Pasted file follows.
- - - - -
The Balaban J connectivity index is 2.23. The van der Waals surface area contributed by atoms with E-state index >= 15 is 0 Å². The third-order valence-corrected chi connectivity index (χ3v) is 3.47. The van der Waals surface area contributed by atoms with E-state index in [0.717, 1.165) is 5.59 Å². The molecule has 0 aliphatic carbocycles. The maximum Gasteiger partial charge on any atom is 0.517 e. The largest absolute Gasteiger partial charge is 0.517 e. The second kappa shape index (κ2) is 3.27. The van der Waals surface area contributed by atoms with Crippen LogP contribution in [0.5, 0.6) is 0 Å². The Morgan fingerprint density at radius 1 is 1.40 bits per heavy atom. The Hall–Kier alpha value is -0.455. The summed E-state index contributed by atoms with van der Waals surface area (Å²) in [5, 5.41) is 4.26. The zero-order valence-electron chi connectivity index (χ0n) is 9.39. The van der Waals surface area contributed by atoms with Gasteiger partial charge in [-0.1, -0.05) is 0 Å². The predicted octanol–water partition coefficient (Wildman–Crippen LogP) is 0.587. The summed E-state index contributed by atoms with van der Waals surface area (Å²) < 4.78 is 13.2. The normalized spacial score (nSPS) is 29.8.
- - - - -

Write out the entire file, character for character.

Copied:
The Balaban J connectivity index is 2.23. The van der Waals surface area contributed by atoms with E-state index >= 15 is 0 Å². The third-order valence-corrected chi connectivity index (χ3v) is 3.47. The van der Waals surface area contributed by atoms with E-state index in [0.717, 1.165) is 5.59 Å². The molecule has 0 aliphatic carbocycles. The maximum Gasteiger partial charge on any atom is 0.517 e. The largest absolute Gasteiger partial charge is 0.517 e. The second kappa shape index (κ2) is 3.27. The van der Waals surface area contributed by atoms with Crippen LogP contribution in [0.5, 0.6) is 0 Å². The Morgan fingerprint density at radius 1 is 1.40 bits per heavy atom. The Hall–Kier alpha value is -0.455. The summed E-state index contributed by atoms with van der Waals surface area (Å²) in [5, 5.41) is 4.26. The zero-order valence-electron chi connectivity index (χ0n) is 9.39. The van der Waals surface area contributed by atoms with Gasteiger partial charge in [-0.1, -0.05) is 0 Å². The predicted octanol–water partition coefficient (Wildman–Crippen LogP) is 0.587. The summed E-state index contributed by atoms with van der Waals surface area (Å²) < 4.78 is 13.2. The normalized spacial score (nSPS) is 29.8.